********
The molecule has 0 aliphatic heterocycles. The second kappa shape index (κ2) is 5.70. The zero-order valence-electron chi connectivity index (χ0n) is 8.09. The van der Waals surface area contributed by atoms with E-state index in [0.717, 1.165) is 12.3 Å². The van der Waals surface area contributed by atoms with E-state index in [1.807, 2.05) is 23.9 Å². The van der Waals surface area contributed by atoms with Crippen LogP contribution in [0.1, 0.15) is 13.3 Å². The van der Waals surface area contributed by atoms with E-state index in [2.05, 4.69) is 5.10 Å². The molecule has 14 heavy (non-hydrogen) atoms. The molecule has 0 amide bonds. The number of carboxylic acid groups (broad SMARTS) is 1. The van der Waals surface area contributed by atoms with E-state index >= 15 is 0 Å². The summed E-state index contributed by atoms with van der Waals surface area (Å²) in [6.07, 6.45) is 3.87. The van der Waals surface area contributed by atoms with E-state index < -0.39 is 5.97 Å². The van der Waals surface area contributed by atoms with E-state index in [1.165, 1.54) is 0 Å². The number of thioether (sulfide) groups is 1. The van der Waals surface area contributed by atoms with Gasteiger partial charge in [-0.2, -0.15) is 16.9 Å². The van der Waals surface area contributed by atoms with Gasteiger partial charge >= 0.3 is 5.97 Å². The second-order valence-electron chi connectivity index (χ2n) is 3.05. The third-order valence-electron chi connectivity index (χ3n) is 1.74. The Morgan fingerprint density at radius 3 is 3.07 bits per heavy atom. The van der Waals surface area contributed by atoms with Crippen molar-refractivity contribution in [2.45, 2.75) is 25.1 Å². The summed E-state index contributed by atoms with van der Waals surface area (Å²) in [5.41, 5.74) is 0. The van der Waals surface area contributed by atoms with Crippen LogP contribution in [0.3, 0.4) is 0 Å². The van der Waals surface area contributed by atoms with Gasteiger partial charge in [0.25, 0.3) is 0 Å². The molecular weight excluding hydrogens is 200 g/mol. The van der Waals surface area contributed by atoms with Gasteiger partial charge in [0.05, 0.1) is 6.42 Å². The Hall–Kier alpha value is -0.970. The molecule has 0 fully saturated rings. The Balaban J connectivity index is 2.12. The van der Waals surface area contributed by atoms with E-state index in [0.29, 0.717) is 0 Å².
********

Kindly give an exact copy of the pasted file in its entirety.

The molecule has 0 aliphatic heterocycles. The second kappa shape index (κ2) is 5.70. The zero-order valence-electron chi connectivity index (χ0n) is 8.09. The van der Waals surface area contributed by atoms with E-state index in [0.717, 1.165) is 12.3 Å². The van der Waals surface area contributed by atoms with E-state index in [1.807, 2.05) is 23.9 Å². The van der Waals surface area contributed by atoms with Crippen LogP contribution in [0.1, 0.15) is 13.3 Å². The van der Waals surface area contributed by atoms with E-state index in [2.05, 4.69) is 5.10 Å². The molecule has 14 heavy (non-hydrogen) atoms. The molecule has 0 amide bonds. The number of carboxylic acid groups (broad SMARTS) is 1. The van der Waals surface area contributed by atoms with E-state index >= 15 is 0 Å². The summed E-state index contributed by atoms with van der Waals surface area (Å²) in [6.07, 6.45) is 3.87. The van der Waals surface area contributed by atoms with E-state index < -0.39 is 5.97 Å². The van der Waals surface area contributed by atoms with E-state index in [1.165, 1.54) is 0 Å². The number of thioether (sulfide) groups is 1. The van der Waals surface area contributed by atoms with Gasteiger partial charge in [-0.2, -0.15) is 16.9 Å². The van der Waals surface area contributed by atoms with Gasteiger partial charge >= 0.3 is 5.97 Å². The second-order valence-electron chi connectivity index (χ2n) is 3.05. The third-order valence-electron chi connectivity index (χ3n) is 1.74. The Morgan fingerprint density at radius 3 is 3.07 bits per heavy atom. The van der Waals surface area contributed by atoms with Crippen molar-refractivity contribution in [2.45, 2.75) is 25.1 Å². The summed E-state index contributed by atoms with van der Waals surface area (Å²) in [5.41, 5.74) is 0. The van der Waals surface area contributed by atoms with Crippen LogP contribution in [0.3, 0.4) is 0 Å². The van der Waals surface area contributed by atoms with Gasteiger partial charge in [0.25, 0.3) is 0 Å². The molecular weight excluding hydrogens is 200 g/mol. The van der Waals surface area contributed by atoms with Gasteiger partial charge in [0.05, 0.1) is 6.42 Å². The Hall–Kier alpha value is -0.970. The molecule has 0 fully saturated rings. The Balaban J connectivity index is 2.12. The van der Waals surface area contributed by atoms with E-state index in [0.29, 0.717) is 0 Å².